How do you know when you've gotten your big break?
This will be my last post for Ask an Author. Thanks y’all for sticking with me. It’s been a good year of columns, and I’ve really felt good doing it. I hope you all have gotten some insights out of it!
One question — or sentiment — I see a lot is about getting one’s “big break” in writing. Or how you know when you’ve “made it.”
Weirdly, here are a whole long list of things that don’t mean that. Or at least, they certainly haven’t felt that way after the fact to me or to friends of mine who’ve gotten them — they may be nice milestones, but they haven’t meant it’s suddenly going to be smooth sailing from here on out. Far from it:
A book deal
A large six-figure multi-book deal
Hitting the NYT Bestseller List
Getting a bunch of starred reviews
Earning enough to quit the day job
Regularly hitting best-of anthologies
Getting a major award nomination
Winning a major award
Getting a movie option
Having your movie go into production
Having been a professional writer for a decade
I’m not going to deny that these can be desirable things. Of course they are. But… at this point in my career, I know quite a lot of people who’ve earned a solid handful of these things, including myself.
And it’s still so fucking hard.
It still often feels like we’re only as good as our last success.
Like each small victory is a blip that fades too fast, and we’re hitting exponential decay until our next release. I still know so many people — who have had quite a few successes like these! — playing “advance arithmetic” with their finances, or tiredly trying to keep up with the Amazon algorithms, or looking worriedly at every new update to health insurance legislation.
Maybe there does exist some turning-point event at which point it’s possible to feel like you’ve “made it.” Maybe it’s with the seven-figure deals, or hitting the bestseller list for a year, or the movie that spawns a wildly successful franchise. Who knows? I don’t know enough of those people to say. ;)
But here’s where this post gets more optimistic, as promised in the column before this one.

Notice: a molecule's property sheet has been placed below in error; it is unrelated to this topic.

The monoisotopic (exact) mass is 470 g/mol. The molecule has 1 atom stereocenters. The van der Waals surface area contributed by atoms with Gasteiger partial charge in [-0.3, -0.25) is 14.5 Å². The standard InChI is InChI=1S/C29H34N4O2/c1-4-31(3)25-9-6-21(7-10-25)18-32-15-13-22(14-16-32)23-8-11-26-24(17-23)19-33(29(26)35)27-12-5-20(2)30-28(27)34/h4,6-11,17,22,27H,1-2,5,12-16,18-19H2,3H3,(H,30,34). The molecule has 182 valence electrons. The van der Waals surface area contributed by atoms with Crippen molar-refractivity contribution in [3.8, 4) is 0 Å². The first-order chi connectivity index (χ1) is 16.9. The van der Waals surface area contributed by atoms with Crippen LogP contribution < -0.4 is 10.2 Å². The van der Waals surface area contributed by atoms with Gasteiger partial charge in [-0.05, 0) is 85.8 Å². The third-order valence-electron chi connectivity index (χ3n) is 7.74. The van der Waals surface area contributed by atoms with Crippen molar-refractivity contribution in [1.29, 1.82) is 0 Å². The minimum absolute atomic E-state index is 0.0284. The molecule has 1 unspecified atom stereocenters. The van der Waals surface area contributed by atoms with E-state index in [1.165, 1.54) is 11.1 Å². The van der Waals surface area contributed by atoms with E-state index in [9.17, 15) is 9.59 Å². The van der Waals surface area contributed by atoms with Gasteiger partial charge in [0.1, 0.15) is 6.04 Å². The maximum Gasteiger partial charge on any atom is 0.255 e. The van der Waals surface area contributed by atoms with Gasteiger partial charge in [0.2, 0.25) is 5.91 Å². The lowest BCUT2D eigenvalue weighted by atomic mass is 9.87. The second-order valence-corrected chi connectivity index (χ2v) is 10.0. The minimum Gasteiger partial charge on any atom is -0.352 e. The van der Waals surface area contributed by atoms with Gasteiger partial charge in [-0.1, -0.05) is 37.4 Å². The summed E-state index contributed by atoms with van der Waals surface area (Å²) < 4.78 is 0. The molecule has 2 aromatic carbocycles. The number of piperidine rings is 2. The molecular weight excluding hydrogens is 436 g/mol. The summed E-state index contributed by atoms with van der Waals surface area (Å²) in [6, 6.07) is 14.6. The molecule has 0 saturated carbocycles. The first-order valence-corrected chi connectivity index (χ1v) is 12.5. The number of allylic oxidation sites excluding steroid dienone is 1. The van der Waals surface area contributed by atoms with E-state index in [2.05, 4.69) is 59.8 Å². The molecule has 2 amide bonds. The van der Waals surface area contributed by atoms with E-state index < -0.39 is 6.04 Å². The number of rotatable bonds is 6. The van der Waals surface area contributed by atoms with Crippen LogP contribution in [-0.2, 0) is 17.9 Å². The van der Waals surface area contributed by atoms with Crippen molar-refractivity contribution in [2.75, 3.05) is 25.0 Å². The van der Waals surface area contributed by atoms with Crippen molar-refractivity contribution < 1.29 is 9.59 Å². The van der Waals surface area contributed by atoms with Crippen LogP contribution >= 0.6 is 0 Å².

Because yeah… career and financial security do increase. They do! Just — slowly. And not at all steadily. It very, very, very rarely happens in a single moment, a single huge book deal, a single runaway bestseller. Instead…
Here’s the way I think about it. It’s like pecking one’s way up a mountain. And sometimes having to backtrack. And sometimes slipping down on a load of scree, or taking a tumble into a crevasse and having to find one’s way out. And sometimes having to take a very circuitous route to get only a few meters more of altitude. But slowly, over time, on average… slowly starting to make it higher and higher.
And the good news is, it’s not just the “big” stuff that gets you up another few steps. It’s everything. Every victory, no matter how small. Some might get you a little farther than others, but they’re all accumulating, adding a bit more onto that total.
Even if a success might feel less consequential in the moment, it’ll still give another small boost, another step forward. They may not be the “big break” that means you’ve “made it”, but they give you another meter up that path, or another five, or another ten. Or they may be some rope out of the next crevasse, or some more strength for the next fall. And every one of these victories, from the bigger feathers in one’s cap to the very smallest successes — begins to accumulate, until you look back and you realize you’re a lot higher above ground than you expected.
There’s a word we use in math — “monotonic” — to mean a graph that increases without ever decreasing (i.e., goes steadily upward with no dips down) or, the reverse, that it decreases without ever increasing. I think about this characterization often with regard to writing.
A writing career can almost never be graphed as a monotonically increasing function. It doesn’t only go up without dipping back down now and then along the way.
But it is, more often than not, an increasing graph, if you zoom out far enough. One with bad days, or bad months, or bad years, but if you look at it over a long enough time, you’ll see it going up. Slowly and non-monotonically. As every one of those victories, no matter how small — every short story sale, every event, every reprint request, every subrights sale — as everything builds, and builds, and builds.
So no, I don’t think the big break is something that should be expected, or even really aimed at as an achievable goal. But the small accumulations over time, until you’ve built up and up and up? That’s achievable. That, I think we can all aim for, and not think about it like an unlikely lottery win, but something we can attain. Something we can keep attaining, over time, slowly and in a way that might not look like we expected — but we can.
We can make it.
Thanks for taking this year’s journey of writing columns with me. And here’s to continued, mounting writing victories for all of us.